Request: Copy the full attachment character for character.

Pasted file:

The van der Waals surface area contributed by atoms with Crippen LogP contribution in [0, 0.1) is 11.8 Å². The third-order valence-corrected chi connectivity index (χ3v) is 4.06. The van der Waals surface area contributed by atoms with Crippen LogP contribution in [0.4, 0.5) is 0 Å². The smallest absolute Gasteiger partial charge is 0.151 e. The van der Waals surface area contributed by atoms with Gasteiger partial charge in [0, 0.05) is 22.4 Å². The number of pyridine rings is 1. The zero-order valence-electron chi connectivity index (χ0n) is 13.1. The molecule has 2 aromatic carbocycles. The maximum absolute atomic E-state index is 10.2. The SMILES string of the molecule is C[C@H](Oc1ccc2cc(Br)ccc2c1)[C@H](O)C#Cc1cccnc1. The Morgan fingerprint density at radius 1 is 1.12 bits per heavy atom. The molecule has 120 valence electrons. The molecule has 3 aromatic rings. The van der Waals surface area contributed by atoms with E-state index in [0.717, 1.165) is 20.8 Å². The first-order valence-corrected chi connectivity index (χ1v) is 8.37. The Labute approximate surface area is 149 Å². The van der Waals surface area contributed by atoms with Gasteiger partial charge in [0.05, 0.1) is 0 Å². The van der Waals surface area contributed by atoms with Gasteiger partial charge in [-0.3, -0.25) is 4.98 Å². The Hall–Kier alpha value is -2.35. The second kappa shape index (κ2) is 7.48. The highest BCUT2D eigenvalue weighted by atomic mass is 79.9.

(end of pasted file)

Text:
The van der Waals surface area contributed by atoms with Crippen LogP contribution in [0, 0.1) is 11.8 Å². The third-order valence-corrected chi connectivity index (χ3v) is 4.06. The van der Waals surface area contributed by atoms with Crippen LogP contribution in [0.4, 0.5) is 0 Å². The smallest absolute Gasteiger partial charge is 0.151 e. The van der Waals surface area contributed by atoms with Gasteiger partial charge in [0, 0.05) is 22.4 Å². The number of pyridine rings is 1. The zero-order valence-electron chi connectivity index (χ0n) is 13.1. The molecule has 2 aromatic carbocycles. The maximum absolute atomic E-state index is 10.2. The SMILES string of the molecule is C[C@H](Oc1ccc2cc(Br)ccc2c1)[C@H](O)C#Cc1cccnc1. The Morgan fingerprint density at radius 1 is 1.12 bits per heavy atom. The molecule has 120 valence electrons. The molecule has 3 aromatic rings. The van der Waals surface area contributed by atoms with E-state index in [0.717, 1.165) is 20.8 Å². The first-order valence-corrected chi connectivity index (χ1v) is 8.37. The Labute approximate surface area is 149 Å². The van der Waals surface area contributed by atoms with Gasteiger partial charge in [0.05, 0.1) is 0 Å². The van der Waals surface area contributed by atoms with Gasteiger partial charge in [-0.3, -0.25) is 4.98 Å². The Hall–Kier alpha value is -2.35. The second kappa shape index (κ2) is 7.48. The highest BCUT2D eigenvalue weighted by atomic mass is 79.9.